Update: Here's a new post with art that explains more about how I see these days.
Unexpected benefits of using a cane: I no longer have to spend so much attention and energy trying to avoid tripping on things, and people are more patient with me if I am in their way. It also means that cars give me more time to cross the street and are less likely to assume that I will scurry out of their way. I haven’t fallen at all since I have been using a cane, and as a bonus I’ve walked at least ten miles and gone up many stairs without scuffing the toes of my new dress shoes from kicking to locate obstacles.
Because I am no longer preoccupied with not falling down since I have a cane that trips on things before I get to them, I am able to look up and appreciate all of the beautiful architecture in my city. There are fantastic ornamentations that I have been walking by on the same street for nine years and never seen. It is a delight to discover them.
My cane also makes it much less stressful for me to navigate crowds because I don't have to look for holes in the pavement while trying to dodge people as well, and when people see my cane they have a tendency to get out of my way, which is very nice. It also means that they have less of a tendency to see me as a person, and in group social situations people just get out of my way rather than speaking with me, which is not so nice.
What I want: I do not want pity. I do appreciate slight accommodations. For example, if you are speaking to me I appreciate if you stand in front of me or on my left side and not my right side. Likewise if I sit at a table for dinner I prefer to sit with everybody on my left or across from me so that I can talk with everyone and not get a crick in my neck. If someone sits on my right I will either ignore them because I do not see them, or if they are very interesting I will get a crick in my neck.
If I am at a social event with a lot of people, it helps me if the friends I am with are wearing distinctive clothing with a color or a pattern that isn't the same as everybody else in the room. It also helps me if people introduce themselves to me, because I cannot always see in sharp focus as far away as I used to, and certain types of light make me unable to see detail well.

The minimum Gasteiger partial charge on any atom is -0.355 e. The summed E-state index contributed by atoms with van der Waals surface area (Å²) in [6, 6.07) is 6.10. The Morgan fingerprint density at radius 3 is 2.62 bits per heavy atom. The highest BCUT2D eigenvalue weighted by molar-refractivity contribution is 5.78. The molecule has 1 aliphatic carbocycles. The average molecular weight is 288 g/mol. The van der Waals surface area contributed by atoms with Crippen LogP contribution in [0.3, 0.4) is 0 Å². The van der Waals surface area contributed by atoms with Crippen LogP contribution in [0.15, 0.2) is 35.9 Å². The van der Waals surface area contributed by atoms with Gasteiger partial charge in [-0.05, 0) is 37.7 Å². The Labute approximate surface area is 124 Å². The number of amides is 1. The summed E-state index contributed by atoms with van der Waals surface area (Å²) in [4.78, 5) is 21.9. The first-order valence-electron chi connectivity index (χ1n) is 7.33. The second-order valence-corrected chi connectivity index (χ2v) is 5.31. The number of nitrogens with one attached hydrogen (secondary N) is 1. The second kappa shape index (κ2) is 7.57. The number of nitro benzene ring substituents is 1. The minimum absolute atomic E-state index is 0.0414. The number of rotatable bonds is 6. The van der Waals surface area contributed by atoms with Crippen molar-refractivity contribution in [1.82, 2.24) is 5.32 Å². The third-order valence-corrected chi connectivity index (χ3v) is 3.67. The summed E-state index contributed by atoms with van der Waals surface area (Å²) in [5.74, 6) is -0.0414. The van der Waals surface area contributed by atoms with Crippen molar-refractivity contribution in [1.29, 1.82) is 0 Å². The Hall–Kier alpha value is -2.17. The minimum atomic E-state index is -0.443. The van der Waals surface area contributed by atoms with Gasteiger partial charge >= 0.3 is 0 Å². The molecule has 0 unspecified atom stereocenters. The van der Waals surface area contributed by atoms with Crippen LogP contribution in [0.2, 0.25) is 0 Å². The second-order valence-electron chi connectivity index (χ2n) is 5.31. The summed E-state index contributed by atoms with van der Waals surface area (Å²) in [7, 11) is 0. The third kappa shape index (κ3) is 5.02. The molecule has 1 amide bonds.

Other accommodations that help everyone are things like removing tripping hazards and not blocking crosswalks. If there is a trash can that is in the middle of the sidewalk on garbage day even if I do not walk directly into it, I may smash the hell out of my hand on it as I swing my cane, which is not a fun time. In Philadelphia there is a lot of construction and a lot of places where the sidewalks are impassable. If you see such a place, kindly report it to 311. This will help it be repaired more quickly, at least in theory.
You see someone using a cane, never grab their arm or touch them. This is startling. If they look confused, ask if they would like help. It isn't a bad idea to say if the light has changed colors or if they have the right of way at a four way stop. It can be confusing to tell if a car is about to turn if you are just going by listening. If there is something blocking the sidewalk that would mean that a cane user has to walk out into the street or cross in the middle of the block, ask if they would like your help and offer your arm. Give concrete directions rather than pointing at things. Special appreciation goes out to the sweet lady who told me that I
was about to walk into a very deep puddle on a rainy day, which would have ruined my shoes. She told me how far to the left to step, how far down the curb was, and when the traffic had changed. At this point I could see well enough to discern those things for myself, but she did not realize that, and she is awesome.
In summary, I’m using a cane now, which is very helpful. Thanks for being cool about it and acting friendly. I am myself and I do the things I used to do, but have lower battery life and I carry a stick.
"Staring" 11" x 22" digital output print, edition of 6, 2006. This print earned 2nd Award in Volkswagen/VSA arts "DRIVEN" competition and was exhibited in the Smithsonian. I received a grant, the exhibition traveled the country for two years, and I was featured in The Chicago Tribune's Weekend Magazine, which you can read here. I still have a couple of these prints available, as well as some from the rest of the series of 9, which narrate my experience dealing with a retinal detachment.